Welcome to the new Beat Surrender, bear with us as it’s a work in progress so a few links may need “fixing”, still working out which knobs and whistles to make use of etc.
Nearly all of the posts made it over from the old Beat Surrender – which will remain live for while yet
For the odd one or two who pay a frequent visit you will no doubt be dazzled by Beat Surrender’s blogger make-over, I’ve being playing around with the beta templates, not convinced it’s better or worse myself.
Have shifted all the links to the free albums and streams to a dedicated page which I’ve updated with a couple of albums today, the first is an original score recorded by the guys of Amber Dust for The Moon Under Glass, out of context it’s difficult to appreciate the album as a complete piece of work but there are some great individual tracks, including this one – Follow Me , according to the website they have another album in the works for release later this year, I’ve updated the links to their previous two albums – which are essential downloads, if you like them there’s are link to donate here.
The second album is a live set called Alone, But Not Lonely from Drew Kennedy whose album An Audio Guide to Cross Country Travel I posted about in Nov ’09, here
When I started blogging around a year ago I had no idea where it would lead or what to expect and it’s being a great experience for me.
So a big thank you to everyone who’s paid a visit by accident or design over the last year, to anyone who’s a posted a comment, sent me emails of support, recommendations and links, special thanks to my fellow bloggers for their support, for the links back to Beat Surrender and acknowledgements, and for all those involved in the mighty Bird List.
Big thanks to all the artists and labels for sending me so much great music to listen to and write about, thanks for the CD’s and downloads, thanks to anyone who’s submitted anything through Reviewshine and thanks for all those who taken the time to send messages of appreciation.
I’ve tried to follow up on everything I’ve been sent, but as the years progressed I have to admit it’s being hard to keep up – I had no idea what to expect, so to anyone who’s emailed and not got a response, my apologies, I done my best to follow up on the all everything I’ve received, if I’ve promised to take a listen or post something I will………………eventually, so thanks too for your patience too.
Seasons greetings to one and all, hope you’ll succumb to the Beat Surrender and pay us a visit in 2010.
26th November ’82 was the release date of The Jam’s eighteenth and final UK single Beat Surrender, it had been previewed three weeks prior via a live performance on the premier edition of Channel 4’s “The Tube”, I inexplicably missed this and in the pre-net world of 1982 had to wait patiently until the single got it’s official release.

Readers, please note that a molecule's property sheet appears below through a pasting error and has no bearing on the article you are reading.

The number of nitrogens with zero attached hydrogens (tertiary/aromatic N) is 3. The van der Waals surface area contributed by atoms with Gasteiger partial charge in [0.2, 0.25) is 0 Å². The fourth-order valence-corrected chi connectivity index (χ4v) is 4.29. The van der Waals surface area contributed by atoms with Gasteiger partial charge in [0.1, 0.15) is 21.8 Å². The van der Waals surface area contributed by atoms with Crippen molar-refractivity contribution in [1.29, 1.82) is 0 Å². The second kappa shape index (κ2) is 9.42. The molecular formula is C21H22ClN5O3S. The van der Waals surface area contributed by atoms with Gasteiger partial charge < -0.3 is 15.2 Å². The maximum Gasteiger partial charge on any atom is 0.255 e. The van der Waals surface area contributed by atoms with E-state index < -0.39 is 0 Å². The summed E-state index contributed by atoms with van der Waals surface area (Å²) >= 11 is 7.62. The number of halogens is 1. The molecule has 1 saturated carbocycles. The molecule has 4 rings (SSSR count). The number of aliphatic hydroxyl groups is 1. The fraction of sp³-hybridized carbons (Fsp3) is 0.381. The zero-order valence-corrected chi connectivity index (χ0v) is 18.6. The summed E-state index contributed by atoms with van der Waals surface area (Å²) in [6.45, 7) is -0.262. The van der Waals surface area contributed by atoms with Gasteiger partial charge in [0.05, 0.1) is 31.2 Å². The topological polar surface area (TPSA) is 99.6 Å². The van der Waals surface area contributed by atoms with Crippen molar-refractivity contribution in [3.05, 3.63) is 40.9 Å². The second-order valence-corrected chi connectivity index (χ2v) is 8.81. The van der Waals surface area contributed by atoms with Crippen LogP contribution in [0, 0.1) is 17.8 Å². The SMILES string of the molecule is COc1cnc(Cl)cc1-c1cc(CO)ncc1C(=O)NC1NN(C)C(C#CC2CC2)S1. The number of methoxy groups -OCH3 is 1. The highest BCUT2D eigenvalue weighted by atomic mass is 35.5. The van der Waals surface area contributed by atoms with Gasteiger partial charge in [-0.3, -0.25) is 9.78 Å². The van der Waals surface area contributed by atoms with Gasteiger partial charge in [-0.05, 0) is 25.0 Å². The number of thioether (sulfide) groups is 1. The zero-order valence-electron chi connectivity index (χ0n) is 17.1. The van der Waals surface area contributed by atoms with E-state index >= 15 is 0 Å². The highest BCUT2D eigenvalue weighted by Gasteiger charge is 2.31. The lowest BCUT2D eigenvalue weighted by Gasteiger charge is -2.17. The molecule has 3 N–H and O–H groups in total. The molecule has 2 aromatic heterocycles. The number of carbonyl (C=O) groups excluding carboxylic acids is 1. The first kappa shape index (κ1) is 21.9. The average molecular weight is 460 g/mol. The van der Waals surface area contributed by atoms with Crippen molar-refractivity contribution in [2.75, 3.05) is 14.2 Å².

So I joined the Saturday morning queue at HMV to pick up my copy – the single was released in three formats, 7″, double 7″ and 12″ (although I cannot remember there being a 12″ available to buy at the time), I got the double gatefold 7″ version, B-Side was “Shopping” and the second disc was a trio of cover versions Stoned Out Of My Mind (The Chi-Lites) , War (Edwinn Starr) and my favourite of the trio Move On Up (Curtis Mayfield), all of the bonus tracks were a sure fire sign of Weller’s future direction and intentions.
The Jam’s final single release wasn’t a sure fire certainty, in the end it came down to a run off with A Solid Bond in Your Heart which was later to be released as a Style Council single in 1983, the original Jam version of the track finally got a release in 1992 on the Extra’s album. Beat Surrender needs no complex analysis and hold’s no hidden meanings – the message is clear. Weller was 24 in 1982 when he called time on The Jam, given the band’s gravitas in Britain at that point, most commentators and fans were shocked at Weller’s decision to break up the band I was no exception, although stopped short of the consigning my Jam records and memorabilia to the incinerator like fellow fan David Lines.
18 consecutive top forty singles (in the days where you had to sell more than a 100 copies to chart), 15 singles in the Top 100 at once, 4 number one singles, 3 double A-sides, 2 best selling import singles of all time, 1 number one album, 0 reunion’s